- Over two years after first announcing plans to open a Fillmore music hall in Downtown Silver Spring, Montgomery County finally signs an agreement with the Lee Development Group and Live Nation, who will build and run the new venue on Colesville Road.

DECEMBER

- The new Wheaton CBD Sector Plan, which will guide growth in Downtown Wheaton over the next twenty years, taller buildings and a town square for the business district.

- This evening, Mayorga Coffee Roasters closes its flagship store, a gathering place in South Silver Spring for ten years and linchpin of the neighborhood's revitalization.

why we couldn't build chevy chase today

Chevy Chase - American Dream House
This is a new house for sale. It has four bedrooms, three bathrooms, a one-car garage, and a small but flat yard. It's located in an established community with well-kept homes and top-rated schools that look like something out of a movie. It is affluent, but middle-class by D.C. standards, and it's not very different from other D.C. suburbs with detached houses and lots of cars.

Yet this neighborhood has all the conveniences of a small city. There are two supermarkets within ten blocks. Six blocks to the Metro, bus routes, and a proposed light-rail line. Five blocks to Barnes & Noble, along with two movie theatres, three ice-cream shops, and dozens of restaurants. Four blocks to the high school. Two blocks to a trail leading to the Potomac River and Rock Creek Park.

When you have to drive, the car trips can be short. There are two shopping malls, a major university, premier research facilities, and even national parks within fifteen minutes. The traffic can be bad, but it's not always an issue because everything is so convenient.

Brookville Road, Martin's Additions
Current laws make it nearly impossible for small-scale retail to locate in residential neighborhoods, like this block of shops in Martin's Additions.

The best part is that you have choices. In this community, some people will travel by car, others by foot or bike, and still others by bus or train. Some will live in a detached house or a townhouse or an apartment. Some will shop at chain stores or independently-owned stores. Some will become involved in the community, while others will seek privacy. Some will choose not to live here at all.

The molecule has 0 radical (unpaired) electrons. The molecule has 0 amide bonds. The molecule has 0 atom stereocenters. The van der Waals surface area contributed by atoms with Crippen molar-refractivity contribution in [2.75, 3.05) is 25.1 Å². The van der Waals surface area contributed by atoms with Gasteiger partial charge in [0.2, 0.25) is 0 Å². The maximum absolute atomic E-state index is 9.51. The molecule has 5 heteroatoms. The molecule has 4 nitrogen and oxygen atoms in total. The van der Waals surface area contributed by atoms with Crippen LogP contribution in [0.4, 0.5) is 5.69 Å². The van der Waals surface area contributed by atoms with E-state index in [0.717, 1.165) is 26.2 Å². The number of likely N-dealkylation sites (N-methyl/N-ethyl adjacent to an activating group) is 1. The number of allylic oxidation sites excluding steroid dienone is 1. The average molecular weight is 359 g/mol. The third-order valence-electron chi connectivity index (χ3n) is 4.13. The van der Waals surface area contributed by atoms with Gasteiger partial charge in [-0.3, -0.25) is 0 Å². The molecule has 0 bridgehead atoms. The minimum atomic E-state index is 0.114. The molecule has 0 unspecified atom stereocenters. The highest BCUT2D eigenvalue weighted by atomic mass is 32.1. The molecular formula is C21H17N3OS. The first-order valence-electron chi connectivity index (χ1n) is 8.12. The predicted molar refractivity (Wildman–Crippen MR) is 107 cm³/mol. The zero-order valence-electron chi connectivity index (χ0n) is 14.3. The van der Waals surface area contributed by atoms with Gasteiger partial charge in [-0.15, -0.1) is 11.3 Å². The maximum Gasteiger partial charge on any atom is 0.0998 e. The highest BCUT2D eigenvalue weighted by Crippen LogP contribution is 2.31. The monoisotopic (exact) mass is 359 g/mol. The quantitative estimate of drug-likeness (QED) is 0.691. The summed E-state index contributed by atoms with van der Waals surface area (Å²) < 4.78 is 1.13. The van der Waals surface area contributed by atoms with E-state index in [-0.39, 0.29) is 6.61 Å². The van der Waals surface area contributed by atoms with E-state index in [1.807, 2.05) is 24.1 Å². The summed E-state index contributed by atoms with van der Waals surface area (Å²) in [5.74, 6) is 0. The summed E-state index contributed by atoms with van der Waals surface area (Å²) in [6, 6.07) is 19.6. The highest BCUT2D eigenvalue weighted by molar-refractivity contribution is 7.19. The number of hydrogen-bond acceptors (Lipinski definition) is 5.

But these choices are only available to those who can afford to live in a community like this. It could be North Woodside in Silver Spring, Del Ray in Alexandria, or Clarendon in Arlington. This house happens to be in the Town of Chevy Chase; over the summer, it was selling for two million dollars. There's so little supply of places like this, and so much demand, that they've become a luxury available only to those who can afford it.

But this lifestyle could be more affordable if it was available to more people within Chevy Chase or in White Flint, Wheaton, Langley Park, Gaithersburg or even in Calverton, where I live. We should be talking about the kind of community we want to live in - its built form, character, and lifestyle - and let those things determine how wide the roads are, the number of people or jobs, or the need for schools. Yet much if not all of the discussion I've witnessed on growth and development in Montgomery County over the past four years has done it the other way around.

Urbanism is not a numbers game. It's the collective result of individual choices made over a period of time. The kind of places we cherish in Montgomery County have largely happened by accident. The county's oldest neighborhoods - Takoma Park, Woodside, Kensington, and Chevy Chase - were created by individuals with ideas about how a place should be.

Bethesda Lane Bad Panorama
Do we prevent good development from happening by trying to legislate away bad development?

They weren't too different from a new planned community in Clarksburg or redeveloped neighborhood like Bethesda Row. But over time these communities could accommodate changes by other individuals with other ideas, giving them a unique, but unanticipated character.

You can't make that happen with formulas, figures and covenants. Nor can you preserve a great community in amber, as some of our civic leaders have tried. It's no surprise that we can't build Chevy Chase again. But it's disappointing that many people think we can by restricting the number of cars on a road, the number of kids in a school, or even the income of people who live there.